Milford Flat fire in central Utah burns 160,000 acres in one day!

This fire in mostly juniper and cheatgrass (aka “june grass”) was fanned by high winds. It closed Interstate 15 for 95 miles. It contributed to the deaths of two people. The fire was started by lightning. It continues to grow. There is now an official government web site on the fire.

Milford Flat fire one of biggest in Utah history. By Nate Carlisle and Nathan C. Gonzalez. The Salt Lake Tribune

Milford Flat blaze creates dangerous area traffic. By Erin Alberty. The Salt Lake Tribune

Update: I-15 closed again, Milford Flat fire now burning more than 280,000 acres. By Nate Carlisle and Robert Gehrke. The Salt Lake Tribune

Update July 9. Milford Flat fire, Utah’s largest ever, sears its mark among nation’s worst. The Salt Lake Tribune.

Update July 9. Utah ablaze: Only 109 firefighters battling 282,287-acre Milford Flat Fire. By Laura Hancock. Deseret Morning News

Update July 10. Lighter winds help to hold Milford Flat fire to just over 300,000 acres. By Nate Carlisle and July Fahys. The Salt Lake Tribune.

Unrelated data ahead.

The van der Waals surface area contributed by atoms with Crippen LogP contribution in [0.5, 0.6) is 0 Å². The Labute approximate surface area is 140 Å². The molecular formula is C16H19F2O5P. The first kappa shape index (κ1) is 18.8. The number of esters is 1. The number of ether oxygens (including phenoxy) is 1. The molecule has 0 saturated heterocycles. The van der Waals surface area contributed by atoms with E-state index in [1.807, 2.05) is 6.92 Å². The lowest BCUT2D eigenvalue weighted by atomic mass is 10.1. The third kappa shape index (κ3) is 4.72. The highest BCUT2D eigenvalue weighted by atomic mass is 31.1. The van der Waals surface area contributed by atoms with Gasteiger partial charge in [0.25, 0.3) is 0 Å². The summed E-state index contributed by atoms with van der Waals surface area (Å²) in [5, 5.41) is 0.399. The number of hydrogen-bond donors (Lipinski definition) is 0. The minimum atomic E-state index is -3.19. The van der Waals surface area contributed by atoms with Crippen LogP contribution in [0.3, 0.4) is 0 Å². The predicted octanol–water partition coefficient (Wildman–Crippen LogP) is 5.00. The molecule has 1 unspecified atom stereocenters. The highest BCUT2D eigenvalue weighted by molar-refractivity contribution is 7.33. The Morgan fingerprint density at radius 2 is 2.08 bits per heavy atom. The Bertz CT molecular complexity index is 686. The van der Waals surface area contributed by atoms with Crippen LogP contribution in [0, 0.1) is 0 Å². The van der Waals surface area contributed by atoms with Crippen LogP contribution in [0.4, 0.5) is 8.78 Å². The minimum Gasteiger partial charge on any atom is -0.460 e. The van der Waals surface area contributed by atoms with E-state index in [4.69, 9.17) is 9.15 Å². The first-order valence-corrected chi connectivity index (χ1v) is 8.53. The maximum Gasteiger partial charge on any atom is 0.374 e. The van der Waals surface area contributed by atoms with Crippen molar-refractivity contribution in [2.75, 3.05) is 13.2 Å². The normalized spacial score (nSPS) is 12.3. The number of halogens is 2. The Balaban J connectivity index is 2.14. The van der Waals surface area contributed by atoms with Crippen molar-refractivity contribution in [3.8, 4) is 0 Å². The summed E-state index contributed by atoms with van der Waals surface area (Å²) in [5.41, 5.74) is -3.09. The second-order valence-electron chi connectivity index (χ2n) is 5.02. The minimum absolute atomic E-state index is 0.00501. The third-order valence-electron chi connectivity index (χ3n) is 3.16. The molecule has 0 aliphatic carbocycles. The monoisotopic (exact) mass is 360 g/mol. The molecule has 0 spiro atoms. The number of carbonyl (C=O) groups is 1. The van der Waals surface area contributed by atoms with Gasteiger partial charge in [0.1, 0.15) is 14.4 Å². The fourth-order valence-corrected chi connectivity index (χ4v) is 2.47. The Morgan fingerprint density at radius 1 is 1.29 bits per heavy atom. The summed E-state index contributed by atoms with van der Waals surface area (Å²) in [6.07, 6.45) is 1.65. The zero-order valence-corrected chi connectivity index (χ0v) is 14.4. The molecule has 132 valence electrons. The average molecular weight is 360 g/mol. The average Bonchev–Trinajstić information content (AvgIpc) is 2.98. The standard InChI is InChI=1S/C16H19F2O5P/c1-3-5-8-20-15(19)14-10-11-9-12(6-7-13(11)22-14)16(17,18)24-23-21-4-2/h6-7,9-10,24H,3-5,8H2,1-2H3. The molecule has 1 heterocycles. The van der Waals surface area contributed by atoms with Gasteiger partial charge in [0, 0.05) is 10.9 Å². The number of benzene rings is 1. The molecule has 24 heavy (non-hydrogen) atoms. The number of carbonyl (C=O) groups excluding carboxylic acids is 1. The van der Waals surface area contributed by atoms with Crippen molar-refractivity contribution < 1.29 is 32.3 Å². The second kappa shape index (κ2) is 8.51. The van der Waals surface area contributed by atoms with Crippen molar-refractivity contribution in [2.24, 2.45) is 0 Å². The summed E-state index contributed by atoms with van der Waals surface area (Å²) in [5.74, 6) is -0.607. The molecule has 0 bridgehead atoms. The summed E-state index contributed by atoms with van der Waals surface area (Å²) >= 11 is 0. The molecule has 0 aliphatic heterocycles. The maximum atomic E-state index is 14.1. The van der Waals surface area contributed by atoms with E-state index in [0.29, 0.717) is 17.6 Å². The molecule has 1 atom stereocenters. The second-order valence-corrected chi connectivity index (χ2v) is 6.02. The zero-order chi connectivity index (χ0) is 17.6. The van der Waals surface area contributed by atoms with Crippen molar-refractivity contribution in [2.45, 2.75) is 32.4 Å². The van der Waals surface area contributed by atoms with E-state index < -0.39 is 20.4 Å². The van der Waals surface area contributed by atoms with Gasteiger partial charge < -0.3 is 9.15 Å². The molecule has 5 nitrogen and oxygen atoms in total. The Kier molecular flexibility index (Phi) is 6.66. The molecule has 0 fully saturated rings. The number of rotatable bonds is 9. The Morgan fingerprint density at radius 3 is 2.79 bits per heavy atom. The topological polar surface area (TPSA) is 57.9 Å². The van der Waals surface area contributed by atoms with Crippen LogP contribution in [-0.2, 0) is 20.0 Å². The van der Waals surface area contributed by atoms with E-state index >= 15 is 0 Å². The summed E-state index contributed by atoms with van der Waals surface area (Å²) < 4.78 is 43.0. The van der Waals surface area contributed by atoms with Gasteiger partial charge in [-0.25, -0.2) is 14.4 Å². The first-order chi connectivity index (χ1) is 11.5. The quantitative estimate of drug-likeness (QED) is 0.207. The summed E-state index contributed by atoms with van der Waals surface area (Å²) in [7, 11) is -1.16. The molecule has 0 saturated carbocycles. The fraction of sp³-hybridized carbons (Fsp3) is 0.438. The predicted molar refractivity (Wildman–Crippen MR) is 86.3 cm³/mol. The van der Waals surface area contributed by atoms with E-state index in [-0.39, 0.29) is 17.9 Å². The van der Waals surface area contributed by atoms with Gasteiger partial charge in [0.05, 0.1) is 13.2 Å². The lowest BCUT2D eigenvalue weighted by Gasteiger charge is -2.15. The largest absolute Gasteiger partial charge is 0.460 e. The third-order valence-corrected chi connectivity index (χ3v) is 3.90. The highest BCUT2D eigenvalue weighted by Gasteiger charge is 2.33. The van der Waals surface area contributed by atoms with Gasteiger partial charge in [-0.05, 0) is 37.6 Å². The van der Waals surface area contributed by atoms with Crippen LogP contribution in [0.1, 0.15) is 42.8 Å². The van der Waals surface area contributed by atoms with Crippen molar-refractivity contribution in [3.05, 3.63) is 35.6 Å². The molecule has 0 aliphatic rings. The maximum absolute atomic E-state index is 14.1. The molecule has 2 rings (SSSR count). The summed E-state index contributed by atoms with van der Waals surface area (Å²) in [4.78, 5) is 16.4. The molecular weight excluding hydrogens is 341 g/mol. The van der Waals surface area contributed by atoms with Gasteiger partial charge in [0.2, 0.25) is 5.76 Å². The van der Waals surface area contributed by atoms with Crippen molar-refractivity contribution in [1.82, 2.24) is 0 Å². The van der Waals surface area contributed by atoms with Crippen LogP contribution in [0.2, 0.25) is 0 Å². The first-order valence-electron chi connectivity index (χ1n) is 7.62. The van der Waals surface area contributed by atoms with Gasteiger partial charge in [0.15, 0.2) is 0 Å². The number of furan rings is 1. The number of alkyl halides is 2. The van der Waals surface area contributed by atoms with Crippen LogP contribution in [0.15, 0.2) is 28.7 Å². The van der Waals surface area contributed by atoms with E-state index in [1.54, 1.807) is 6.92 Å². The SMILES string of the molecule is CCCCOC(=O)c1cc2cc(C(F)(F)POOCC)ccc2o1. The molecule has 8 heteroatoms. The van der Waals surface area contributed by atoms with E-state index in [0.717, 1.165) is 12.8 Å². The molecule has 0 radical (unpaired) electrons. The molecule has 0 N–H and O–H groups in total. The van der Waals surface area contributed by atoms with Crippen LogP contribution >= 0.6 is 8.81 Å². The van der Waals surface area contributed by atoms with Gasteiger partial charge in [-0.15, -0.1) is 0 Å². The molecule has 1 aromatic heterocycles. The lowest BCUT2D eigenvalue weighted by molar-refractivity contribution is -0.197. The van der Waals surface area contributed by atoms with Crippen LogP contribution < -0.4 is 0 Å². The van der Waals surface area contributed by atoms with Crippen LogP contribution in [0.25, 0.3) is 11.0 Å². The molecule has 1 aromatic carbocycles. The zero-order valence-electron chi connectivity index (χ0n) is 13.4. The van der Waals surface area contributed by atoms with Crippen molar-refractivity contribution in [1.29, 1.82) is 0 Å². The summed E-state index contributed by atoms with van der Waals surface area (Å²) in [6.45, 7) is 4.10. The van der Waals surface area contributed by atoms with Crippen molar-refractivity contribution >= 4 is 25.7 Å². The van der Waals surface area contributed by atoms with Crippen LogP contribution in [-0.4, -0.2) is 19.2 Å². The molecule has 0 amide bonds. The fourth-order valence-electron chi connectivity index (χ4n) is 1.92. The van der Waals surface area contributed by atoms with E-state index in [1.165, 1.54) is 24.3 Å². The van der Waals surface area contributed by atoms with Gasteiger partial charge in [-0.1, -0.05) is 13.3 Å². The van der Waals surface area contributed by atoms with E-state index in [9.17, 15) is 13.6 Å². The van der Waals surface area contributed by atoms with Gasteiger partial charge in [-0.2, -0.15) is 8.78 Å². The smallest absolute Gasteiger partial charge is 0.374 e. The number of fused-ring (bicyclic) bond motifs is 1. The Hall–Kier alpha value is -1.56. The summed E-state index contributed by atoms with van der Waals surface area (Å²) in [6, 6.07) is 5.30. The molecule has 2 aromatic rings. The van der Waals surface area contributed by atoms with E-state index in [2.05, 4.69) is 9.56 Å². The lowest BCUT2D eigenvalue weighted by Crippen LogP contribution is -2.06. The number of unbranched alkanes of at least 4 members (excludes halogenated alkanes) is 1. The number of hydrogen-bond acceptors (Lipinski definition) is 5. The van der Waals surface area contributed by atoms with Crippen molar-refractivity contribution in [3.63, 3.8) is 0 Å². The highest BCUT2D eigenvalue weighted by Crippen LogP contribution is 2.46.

Update July 11. Crews have contained 30 percent of blaze. Milford Flat Fire near 330,000 acres with afternoon winds and thunderstorms on the way. By Judy Fahys and Christopher Smart. The Salt Lake Tribune

Update July 12. Radioactive radiation rises from Milford Flat Fire. Cause unknown. By Judy Fahys and Christopher Smart. The Salt Lake Tribune

Update July 12. Crews contain 40 percent of 350,000-acre Milford Flat Fire. By Greg Lavine. The Salt Lake Tribune 

Note that most of these”early” fires are primarily range fires, not traditional forest fires. Range fires often move much faster than forest fires, and so they are more likely to overtake those who don’t flee fast enough.The size and frequency of range fires has been growing. Much of the change is due to the spread of non-native “cheat grass,” with which most interior Westerners are all too familiar. This fine-bladed grass begins to grow from the early summer’s seeds as soon as late summer, and they produce a lush swath of green grass in the spring. However, here is the “cheat.” By the next June (and with drying and warming climate, now as early as May 1) the cheatgrass has ripened, died, and is ready to generate a new wildfire that will regenerate the cheatgrass while the now-too-frequent fires eliminate its competition. Cheatgrass has changed the fire ecology of the West. The result is much for the worse for almost every human activity and for wildlife and plants.

I think a major public policy initiative is needed to stop its further spread and reclaim some of the country it has taken over. I have it on my property. It is very hard to get rid, other than temporarily, although it is slowly outcompeted by other plants if there is no fire.

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